Business Irish

Tuesday 17 October 2017

NAMA wants bonuses to stem brain drain ahead of wind down

NAMA Chairman Frank Daly at Treasury Buildings. Photo: Tony Gavin
NAMA Chairman Frank Daly at Treasury Buildings. Photo: Tony Gavin
Independent TD Shane Ross described it as a loyalty bonus
Frank Daly

Colm Kelpie and Gordon Deegan

THE National Asset Management Agency (NAMA) needs to look at introducing performance bonuses to help attract and retain top talent, the agency's chairman has said.

Frank Daly told TDs yesterday that there needed to be some sort of a retention plan to encourage staff to stay.

NAMA staff are paid on average €90,000 but Mr Daly said 15 people had left the agency already this year.

He said the board would have to talk to Finance Minister Michael Noonan about the fact that NAMA staff were being asked effectively to "work themselves out of a job", without any rights to redundancy, as the agency will ultimately be wound up.

"It would be better to say to people if you stay with us for the next two or three years and if you meet your targets and if NAMA meets its targets ... then at the end of that process, on a deferred basis, you might get an extra payment," Mr Daly told the Dail's Public Accounts Committee

Independent TD Shane Ross described it as a loyalty bonus, but Mr Daly said it would be a "performance bonus for staying and working hard".

"The idea that NAMA will now be looking to top-up an average pay of €90,000 is just mind-boggling, quite honestly, in the current climate," Mr Ross said.

Mr Daly said the board was concerned at the difficulties in retaining staff and said the last thing the agency wanted was that it wouldn't be able to match the "A-Teams" in hedge funds and equity funds.

"This is not an argument about whether NAMA staff are well paid or not well paid," he said.

"This is a very practical argument about how there are plenty of opportunities in the market and if NAMA doesn't have the capacity in some way to ensure staff stay with us, it will be detrimental to NAMA's objectives."

He said the agency couldn't pay bonuses and that it would have to talk to the minister about the fact that NAMA staff were being asked effectively to "work themselves out of a job".

"I don't expect that this will be easy to get agreement on," he said.

Spending

Mr Daly and NAMA chief executive Brendan McDonagh, who would not be included in any potential retention plan, appeared before the Dail's public spending watchdog yesterday to discuss the recent progress report from the Comptroller & Auditor General (C&AG).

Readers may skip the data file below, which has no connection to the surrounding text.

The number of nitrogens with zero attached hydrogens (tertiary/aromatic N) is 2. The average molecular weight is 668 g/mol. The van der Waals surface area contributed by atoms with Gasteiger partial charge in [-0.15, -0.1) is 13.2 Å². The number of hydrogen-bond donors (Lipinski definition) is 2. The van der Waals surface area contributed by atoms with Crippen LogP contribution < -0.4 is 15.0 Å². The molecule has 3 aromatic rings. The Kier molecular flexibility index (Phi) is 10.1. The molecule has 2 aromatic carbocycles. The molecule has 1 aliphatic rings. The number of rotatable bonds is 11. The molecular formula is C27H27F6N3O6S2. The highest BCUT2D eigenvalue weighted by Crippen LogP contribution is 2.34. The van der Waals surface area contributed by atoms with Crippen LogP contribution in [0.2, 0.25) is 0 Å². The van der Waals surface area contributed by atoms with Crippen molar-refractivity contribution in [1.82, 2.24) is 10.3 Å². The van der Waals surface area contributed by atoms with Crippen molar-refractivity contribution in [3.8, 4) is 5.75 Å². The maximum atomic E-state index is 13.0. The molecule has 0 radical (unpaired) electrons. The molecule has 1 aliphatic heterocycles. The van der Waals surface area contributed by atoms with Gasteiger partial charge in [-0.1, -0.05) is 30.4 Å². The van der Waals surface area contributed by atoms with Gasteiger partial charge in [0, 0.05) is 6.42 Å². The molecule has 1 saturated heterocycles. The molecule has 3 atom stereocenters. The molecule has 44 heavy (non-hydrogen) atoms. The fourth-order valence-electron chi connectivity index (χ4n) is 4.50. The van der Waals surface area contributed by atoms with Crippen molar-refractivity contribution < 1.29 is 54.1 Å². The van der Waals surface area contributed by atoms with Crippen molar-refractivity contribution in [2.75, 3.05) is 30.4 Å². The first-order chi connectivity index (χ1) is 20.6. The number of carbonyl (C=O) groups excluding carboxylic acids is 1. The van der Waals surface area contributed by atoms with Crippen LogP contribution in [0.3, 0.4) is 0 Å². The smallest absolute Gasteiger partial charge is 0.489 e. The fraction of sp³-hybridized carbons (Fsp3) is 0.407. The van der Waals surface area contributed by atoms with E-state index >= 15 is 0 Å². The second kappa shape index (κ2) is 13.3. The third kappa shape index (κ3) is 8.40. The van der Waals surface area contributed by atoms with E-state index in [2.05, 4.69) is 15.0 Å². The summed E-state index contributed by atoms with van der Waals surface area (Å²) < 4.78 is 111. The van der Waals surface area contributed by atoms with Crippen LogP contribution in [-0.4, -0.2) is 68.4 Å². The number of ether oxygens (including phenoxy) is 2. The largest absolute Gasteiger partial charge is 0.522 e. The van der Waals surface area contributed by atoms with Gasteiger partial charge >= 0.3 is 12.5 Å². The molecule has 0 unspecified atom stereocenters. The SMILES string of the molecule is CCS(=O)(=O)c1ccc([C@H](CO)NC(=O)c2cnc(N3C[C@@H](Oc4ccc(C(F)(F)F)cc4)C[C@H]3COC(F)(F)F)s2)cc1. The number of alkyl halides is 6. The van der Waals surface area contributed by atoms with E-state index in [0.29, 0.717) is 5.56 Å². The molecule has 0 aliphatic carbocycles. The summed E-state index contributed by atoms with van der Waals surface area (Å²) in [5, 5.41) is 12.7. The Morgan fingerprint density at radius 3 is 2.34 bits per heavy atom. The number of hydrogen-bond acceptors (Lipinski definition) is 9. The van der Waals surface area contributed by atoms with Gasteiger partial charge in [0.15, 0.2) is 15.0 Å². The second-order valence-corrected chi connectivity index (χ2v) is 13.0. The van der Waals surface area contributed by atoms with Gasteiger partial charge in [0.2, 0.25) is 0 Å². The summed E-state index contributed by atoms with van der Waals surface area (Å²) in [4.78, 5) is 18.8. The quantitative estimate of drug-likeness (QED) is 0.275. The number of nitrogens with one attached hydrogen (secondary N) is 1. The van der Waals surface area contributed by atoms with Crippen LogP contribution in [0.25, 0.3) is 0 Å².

Mr McDonagh told the Committee that auctioneers and loan sales agents both at home and abroad had been paid about €144m for selling properties linked to the agency. He said they were paid about 1pc of a sale, with about €14bn sold to date.

Earlier, Mr Daly defended NAMA's decision to reject two recommendations from the C&AG on setting out target rates of return.

"There are a whole lot of benchmarks which to the board seem more meaningful, rather than constructing an overall benchmark in terms of rate of return," he said.

Mr Daly added that because of the nature of the organisation, the lack of certainty about how long it will be around and the fact that the market is rising, targets would have to be continuously revised.

NAMA confirmed yesterday that accountancy firm PwC has beaten off competition from four rivals to secure NAMA's lucrative internal audit contract.

The agency confirmed yesterday that PwC has secured the three year contract after the agency initiated a tender process to recruit new auditors in January.

Up until now, Deloitte had performed the role of internal auditors at Nama in a contract believed to be worth almost €900,000 per annum since 2009

The State's spending watchdog, the Comptroller and Auditor General acts as external auditor for NAMA – a relationship set out in the legislation establishing the property agency.

PwC will have have to perform a wide range of functions within its internal audit remit with the annual internal audit review.

According to the tender, these may include roles in relation to asset recovery: loan and asset management and sales; receivership appointment and management and outsourcing of property management.

PwC will have to provide a range of other functions under 'asset management', operations and division treasury.

PwC has been one of the winners from NAMA in terms of securing various contracts – the Minister for Finance, Michael Noonan has previously confirmed that PwC has already received €13m in fees under various headings.

Irish Independent

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